I do have full novels I'm writing, as I've said, both standalone and series. But I need a backlist before I'm comfortable increasing my promo budget, and building that on novels alone will take a while. I have several novel series planned, not just the one, but they will take a lot of time. The novellas don't need to be my best sellers, as long as they're useful in my backlist. Will they or won't they is my current struggle.

    Offline Amanda M. Lee

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    I've done 30K novellas and 95K books in the same series. We're talking series that debut new books in the top 20 of the store on release day at full price with no advertising. The novels vastly outsell the novellas, by as much as 10K a title just on release month. Then the novellas fall in rank much faster. The novels stay evergreen longer. How much more does a novel make than a novella in a year? I would have to do the math but at least 50K a title in essence. The novellas also can't be advertised very easily.

    So, my vote is for novels.
    « Last Edit: July 31, 2020, 04:57:25 am by Amanda M. Lee »

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    Offline Corvid

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    So would it be better in the long run if I wrote full novels from the beginning, instead of the novella series (10 books) with the occasional standalone novel and longer novels later? Because I can start publishing a novella series in January and a novel series (60-90k words a book, 5 books) around August next year.

    I'm mostly weighing on growing my backlist and advertising vs putting out novels since they sell better (even if they take longer to write.)

    Yes, IMO, you'd be better off in the long run - in terms of maximizing profitability - producing one series of 70k+ word novels instead of a series of novellas.

    Forget focusing too much on time horizon in the here and now, i.e. when you can get novellas out to market vs. novels.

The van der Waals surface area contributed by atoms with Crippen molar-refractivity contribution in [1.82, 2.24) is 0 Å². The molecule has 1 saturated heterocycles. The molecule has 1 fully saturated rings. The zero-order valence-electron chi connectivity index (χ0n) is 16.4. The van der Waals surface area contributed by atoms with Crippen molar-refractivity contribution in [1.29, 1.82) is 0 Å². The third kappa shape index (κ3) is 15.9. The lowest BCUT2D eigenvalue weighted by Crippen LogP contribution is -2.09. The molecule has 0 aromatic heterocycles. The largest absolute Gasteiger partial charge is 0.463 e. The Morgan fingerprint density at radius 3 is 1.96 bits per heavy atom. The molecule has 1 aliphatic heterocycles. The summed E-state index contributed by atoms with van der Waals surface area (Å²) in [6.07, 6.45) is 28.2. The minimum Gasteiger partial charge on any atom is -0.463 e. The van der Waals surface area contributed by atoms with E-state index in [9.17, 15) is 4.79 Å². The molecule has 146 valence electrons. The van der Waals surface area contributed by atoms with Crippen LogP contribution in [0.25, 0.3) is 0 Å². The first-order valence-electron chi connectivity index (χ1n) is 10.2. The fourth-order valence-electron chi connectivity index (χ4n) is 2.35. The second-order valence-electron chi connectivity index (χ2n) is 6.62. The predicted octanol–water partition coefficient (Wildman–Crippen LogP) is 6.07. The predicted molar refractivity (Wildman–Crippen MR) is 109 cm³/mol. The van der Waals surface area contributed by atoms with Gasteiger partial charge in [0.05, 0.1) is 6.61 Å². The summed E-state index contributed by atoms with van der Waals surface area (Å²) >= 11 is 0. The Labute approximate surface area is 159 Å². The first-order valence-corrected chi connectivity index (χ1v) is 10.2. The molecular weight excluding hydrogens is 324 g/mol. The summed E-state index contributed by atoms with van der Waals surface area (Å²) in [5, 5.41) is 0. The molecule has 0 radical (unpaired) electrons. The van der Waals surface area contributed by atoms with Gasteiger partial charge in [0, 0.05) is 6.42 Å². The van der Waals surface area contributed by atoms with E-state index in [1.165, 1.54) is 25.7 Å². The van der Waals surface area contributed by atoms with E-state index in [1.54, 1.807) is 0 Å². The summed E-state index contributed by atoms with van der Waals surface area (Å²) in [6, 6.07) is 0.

Focus instead on:

    - producing long books in-series
    - writing in a hot genre
    - meeting reader expectations
    - releasing at least 4 or 5 books in your series per year, with competitive covers and blurbs

    Do all of that, and you're in business.


    Offline Max N.

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    My novella series did as well as my novels out of the gate. The former books are about half the length of the latter. I'm putting novellas at the center of a rapid release strategy for the rest of this year.  Book three in that sequence will be published on August 18th. I will have at least one book (and sometimes two) in new release every day until Christmas and probably for a couple months after.

    Hi Shane, I come back to kboards often to seek advice and check out current threads and I did come across your thread. I read about your rapid release novella strategy. I have it bookmarked so I can follow it  ;D

    I'm more worried about building a backlist, maybe building an email list, so I have some cushion with my longer releases. Two or three of these novellas would be comparable to one of my novels, and I had rapid release in mind as well. By the time I'm done publishing all the books in this series, I could have another series ready and edited to go right afterwards.

    Offline Max N.

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    Thank you to everyone who's participated in this thread. I've been thinking, after going through the plots I currently have ready to start work on, that I'll do the novella series anyway. Growing a backlist for this penname is my number one headache, but I'm also worried about long term profitability, and I have a 4 part series (shifter, werewolf romance) that I think is perfect for a novel series (60k-70k a book.)

    I'll work on them both together (along with my 5 part romance series that is trudging along, I might release it after these two.) I'll try rapid release for the novella series, and right on the tail of it, I'll do the same for the novel series since they should be ready to go after I'm through with publishing all the novellas (3 weeks for the novellas and a month apart for the novels so I have more time to work with). I'll work on promo depending on how well these do, but I have some standalones that I occasionally work on and might publish around the same time, since I recently splurged on a bunch of covers and they've been sitting in my computer, waiting for me to use them. If for nothing else, I can at least use the novellas for promotion and see how well it works out.